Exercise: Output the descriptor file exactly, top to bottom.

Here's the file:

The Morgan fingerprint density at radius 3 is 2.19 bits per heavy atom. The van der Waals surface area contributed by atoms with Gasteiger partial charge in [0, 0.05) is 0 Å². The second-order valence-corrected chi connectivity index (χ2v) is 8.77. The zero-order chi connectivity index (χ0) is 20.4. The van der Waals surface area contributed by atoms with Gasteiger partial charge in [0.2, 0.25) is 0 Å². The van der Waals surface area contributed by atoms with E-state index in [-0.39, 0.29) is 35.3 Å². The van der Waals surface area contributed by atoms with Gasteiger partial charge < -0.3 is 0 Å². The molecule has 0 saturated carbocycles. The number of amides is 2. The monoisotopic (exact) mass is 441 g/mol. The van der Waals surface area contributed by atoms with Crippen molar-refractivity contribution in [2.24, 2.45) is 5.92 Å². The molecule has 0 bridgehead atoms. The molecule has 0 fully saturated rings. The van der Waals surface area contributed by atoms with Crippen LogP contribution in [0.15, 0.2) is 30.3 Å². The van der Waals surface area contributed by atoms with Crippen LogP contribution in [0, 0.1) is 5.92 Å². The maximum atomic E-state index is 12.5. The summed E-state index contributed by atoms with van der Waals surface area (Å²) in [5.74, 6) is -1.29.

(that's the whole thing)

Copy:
The Morgan fingerprint density at radius 3 is 2.19 bits per heavy atom. The van der Waals surface area contributed by atoms with Gasteiger partial charge in [0, 0.05) is 0 Å². The second-order valence-corrected chi connectivity index (χ2v) is 8.77. The zero-order chi connectivity index (χ0) is 20.4. The van der Waals surface area contributed by atoms with Gasteiger partial charge in [0.2, 0.25) is 0 Å². The van der Waals surface area contributed by atoms with E-state index in [-0.39, 0.29) is 35.3 Å². The van der Waals surface area contributed by atoms with Gasteiger partial charge < -0.3 is 0 Å². The molecule has 0 saturated carbocycles. The number of amides is 2. The monoisotopic (exact) mass is 441 g/mol. The van der Waals surface area contributed by atoms with Crippen molar-refractivity contribution in [2.24, 2.45) is 5.92 Å². The molecule has 0 bridgehead atoms. The molecule has 0 fully saturated rings. The van der Waals surface area contributed by atoms with Crippen LogP contribution in [0.15, 0.2) is 30.3 Å². The van der Waals surface area contributed by atoms with Crippen LogP contribution in [0, 0.1) is 5.92 Å². The maximum atomic E-state index is 12.5. The summed E-state index contributed by atoms with van der Waals surface area (Å²) in [5.74, 6) is -1.29.